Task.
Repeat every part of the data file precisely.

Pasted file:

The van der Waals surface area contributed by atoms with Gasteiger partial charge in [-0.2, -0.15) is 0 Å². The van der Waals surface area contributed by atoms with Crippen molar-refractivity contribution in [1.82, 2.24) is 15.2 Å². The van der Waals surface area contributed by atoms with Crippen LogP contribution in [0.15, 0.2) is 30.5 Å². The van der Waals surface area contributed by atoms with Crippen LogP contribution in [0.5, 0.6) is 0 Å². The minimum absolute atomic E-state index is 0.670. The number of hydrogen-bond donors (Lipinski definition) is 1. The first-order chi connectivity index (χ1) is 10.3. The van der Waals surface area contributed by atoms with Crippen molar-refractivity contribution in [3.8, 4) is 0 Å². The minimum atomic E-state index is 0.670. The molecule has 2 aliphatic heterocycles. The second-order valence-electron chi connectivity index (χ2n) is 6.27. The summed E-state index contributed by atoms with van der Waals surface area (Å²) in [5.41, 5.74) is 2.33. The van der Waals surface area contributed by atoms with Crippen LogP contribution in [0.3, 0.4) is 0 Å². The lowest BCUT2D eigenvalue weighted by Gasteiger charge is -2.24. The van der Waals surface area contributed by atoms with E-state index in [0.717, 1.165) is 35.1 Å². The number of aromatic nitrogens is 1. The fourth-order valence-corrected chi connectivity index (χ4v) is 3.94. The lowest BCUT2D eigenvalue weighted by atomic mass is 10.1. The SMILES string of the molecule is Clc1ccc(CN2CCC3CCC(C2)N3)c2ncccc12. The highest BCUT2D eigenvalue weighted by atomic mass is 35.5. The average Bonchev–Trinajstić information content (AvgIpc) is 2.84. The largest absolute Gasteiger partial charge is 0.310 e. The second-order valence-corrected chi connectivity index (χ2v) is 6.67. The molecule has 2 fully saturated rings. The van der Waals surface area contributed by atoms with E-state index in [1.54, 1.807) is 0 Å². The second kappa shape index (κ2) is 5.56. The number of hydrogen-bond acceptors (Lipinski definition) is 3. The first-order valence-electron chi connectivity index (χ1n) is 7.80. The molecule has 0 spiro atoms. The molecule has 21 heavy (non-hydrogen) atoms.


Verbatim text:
The van der Waals surface area contributed by atoms with Gasteiger partial charge in [-0.2, -0.15) is 0 Å². The van der Waals surface area contributed by atoms with Crippen molar-refractivity contribution in [1.82, 2.24) is 15.2 Å². The van der Waals surface area contributed by atoms with Crippen LogP contribution in [0.15, 0.2) is 30.5 Å². The van der Waals surface area contributed by atoms with Crippen LogP contribution in [0.5, 0.6) is 0 Å². The minimum absolute atomic E-state index is 0.670. The number of hydrogen-bond donors (Lipinski definition) is 1. The first-order chi connectivity index (χ1) is 10.3. The van der Waals surface area contributed by atoms with Crippen molar-refractivity contribution in [3.8, 4) is 0 Å². The minimum atomic E-state index is 0.670. The molecule has 2 aliphatic heterocycles. The second-order valence-electron chi connectivity index (χ2n) is 6.27. The summed E-state index contributed by atoms with van der Waals surface area (Å²) in [5.41, 5.74) is 2.33. The van der Waals surface area contributed by atoms with Crippen LogP contribution in [0.3, 0.4) is 0 Å². The lowest BCUT2D eigenvalue weighted by Gasteiger charge is -2.24. The van der Waals surface area contributed by atoms with E-state index in [0.717, 1.165) is 35.1 Å². The number of aromatic nitrogens is 1. The fourth-order valence-corrected chi connectivity index (χ4v) is 3.94. The lowest BCUT2D eigenvalue weighted by atomic mass is 10.1. The SMILES string of the molecule is Clc1ccc(CN2CCC3CCC(C2)N3)c2ncccc12. The highest BCUT2D eigenvalue weighted by atomic mass is 35.5. The average Bonchev–Trinajstić information content (AvgIpc) is 2.84. The largest absolute Gasteiger partial charge is 0.310 e. The second-order valence-corrected chi connectivity index (χ2v) is 6.67. The molecule has 2 fully saturated rings. The van der Waals surface area contributed by atoms with E-state index in [1.54, 1.807) is 0 Å². The second kappa shape index (κ2) is 5.56. The number of hydrogen-bond acceptors (Lipinski definition) is 3. The first-order valence-electron chi connectivity index (χ1n) is 7.80. The molecule has 0 spiro atoms. The molecule has 21 heavy (non-hydrogen) atoms.